Show simple item record

dc.contributor.advisorSheridan, Thomas E.en
dc.contributor.authorReineke, Robin Christine
dc.creatorReineke, Robin Christineen
dc.date.accessioned2017-04-03T21:27:40Z
dc.date.available2017-04-03T21:27:40Z
dc.date.issued2016
dc.identifier.urihttp://hdl.handle.net/10150/622984
dc.description.abstractSince the beginning of the 21st century, the deaths of migrants have become a regular occurrence in southern Arizona where an average of 170 bodies are recovered from the desert each year. This dissertation examines the causes and effects of death and disappearance along the U.S.-Mexico border, seeking to address the contradiction present in the fact that thousands of people have died or disappeared in one of the world’s most heavily surveilled landscapes. It interrogates the ways in which the dead, the missing, and their families are simultaneously erased and exposed in a biopolitical process that has powerful implications beyond the space of the borderlands. The observations for this dissertation are drawn from nearly a decade of both ethnographic research and applied humanitarian assistance in the field of forensic human identification, primarily at the Pima County Office of the Medical Examiner, in Tucson, Arizona. Although the majority of migrant fatalities have been determined by the medical examiner to be accidental, resulting from exposure to the elements or unknown causes, a historical analysis reveals the violent nature of these deaths and disappearances, which are a structured result of U.S. border and immigration policies. From their homes to their destinations, migrants in the Americas face a particular kind of structural violence and social invisibility that is revealed when they disappear at the border. This disappearance is then made more thorough by the structured lack of access for families of the missing to services to assist them in their search. Practices of care, whether occurring within families of the missing and dead, during the desert crossing itself, or in the forensic work to identify the dead, powerfully contest the invisibility and erasure experienced by migrants in the Americas today.
dc.language.isoen_USen
dc.publisherThe University of Arizona.en
dc.rightsCopyright © is held by the author. Digital access to this material is made possible by the University Libraries, University of Arizona. Further transmission, reproduction or presentation (such as public display or performance) of protected items is prohibited except with permission of the author.en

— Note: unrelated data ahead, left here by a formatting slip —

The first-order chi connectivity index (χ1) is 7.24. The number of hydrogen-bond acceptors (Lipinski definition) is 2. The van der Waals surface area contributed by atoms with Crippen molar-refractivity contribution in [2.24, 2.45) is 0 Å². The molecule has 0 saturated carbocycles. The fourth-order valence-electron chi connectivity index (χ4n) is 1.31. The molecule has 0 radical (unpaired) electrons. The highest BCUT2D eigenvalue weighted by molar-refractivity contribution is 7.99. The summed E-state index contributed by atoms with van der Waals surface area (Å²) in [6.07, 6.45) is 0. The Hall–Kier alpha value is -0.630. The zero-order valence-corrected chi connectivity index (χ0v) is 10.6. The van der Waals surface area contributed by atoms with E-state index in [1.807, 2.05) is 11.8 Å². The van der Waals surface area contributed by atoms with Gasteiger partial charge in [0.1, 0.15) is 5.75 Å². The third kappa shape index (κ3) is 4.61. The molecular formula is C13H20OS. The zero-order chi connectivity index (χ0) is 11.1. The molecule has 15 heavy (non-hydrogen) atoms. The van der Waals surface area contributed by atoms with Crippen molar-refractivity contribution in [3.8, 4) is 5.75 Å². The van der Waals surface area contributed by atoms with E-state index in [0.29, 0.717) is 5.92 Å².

dc.subjectforensicsen
dc.subjecthuman rightsen
dc.subjectimmigrationen
dc.subjectmigrationen
dc.subjectUS-Mexico borderen
dc.subjectforensic anthropologyen
dc.titleNaming the Dead: Identification and Ambiguity Along the U.S.-Mexico Borderen_US
dc.typetexten
dc.typeElectronic Dissertationen
thesis.degree.grantorUniversity of Arizonaen
thesis.degree.leveldoctoralen
dc.contributor.committeememberSheridan, Thomas E.en
dc.contributor.committeememberNichter, Marken
dc.contributor.committeememberPike, Ivyen
dc.contributor.committeememberAnderson, Bruceen
dc.contributor.committeememberBraitberg, Victoren
thesis.degree.disciplineGraduate Collegeen
thesis.degree.disciplineAnthropologyen
thesis.degree.namePh.D.en
refterms.dateFOA2018-06-16T17:23:31Z
html.description.abstractSince the beginning of the 21st century, the deaths of migrants have become a regular occurrence in southern Arizona where an average of 170 bodies are recovered from the desert each year. This dissertation examines the causes and effects of death and disappearance along the U.S.-Mexico border, seeking to address the contradiction present in the fact that thousands of people have died or disappeared in one of the world’s most heavily surveilled landscapes. It interrogates the ways in which the dead, the missing, and their families are simultaneously erased and exposed in a biopolitical process that has powerful implications beyond the space of the borderlands. The observations for this dissertation are drawn from nearly a decade of both ethnographic research and applied humanitarian assistance in the field of forensic human identification, primarily at the Pima County Office of the Medical Examiner, in Tucson, Arizona. Although the majority of migrant fatalities have been determined by the medical examiner to be accidental, resulting from exposure to the elements or unknown causes, a historical analysis reveals the violent nature of these deaths and disappearances, which are a structured result of U.S. border and immigration policies. From their homes to their destinations, migrants in the Americas face a particular kind of structural violence and social invisibility that is revealed when they disappear at the border. This disappearance is then made more thorough by the structured lack of access for families of the missing to services to assist them in their search. Practices of care, whether occurring within families of the missing and dead, during the desert crossing itself, or in the forensic work to identify the dead, powerfully contest the invisibility and erasure experienced by migrants in the Americas today.


Files in this item

Thumbnail
Name:
azu_etd_15176_sip1_m.pdf
Size:
927.3Kb
Format:
PDF

This item appears in the following Collection(s)

Show simple item record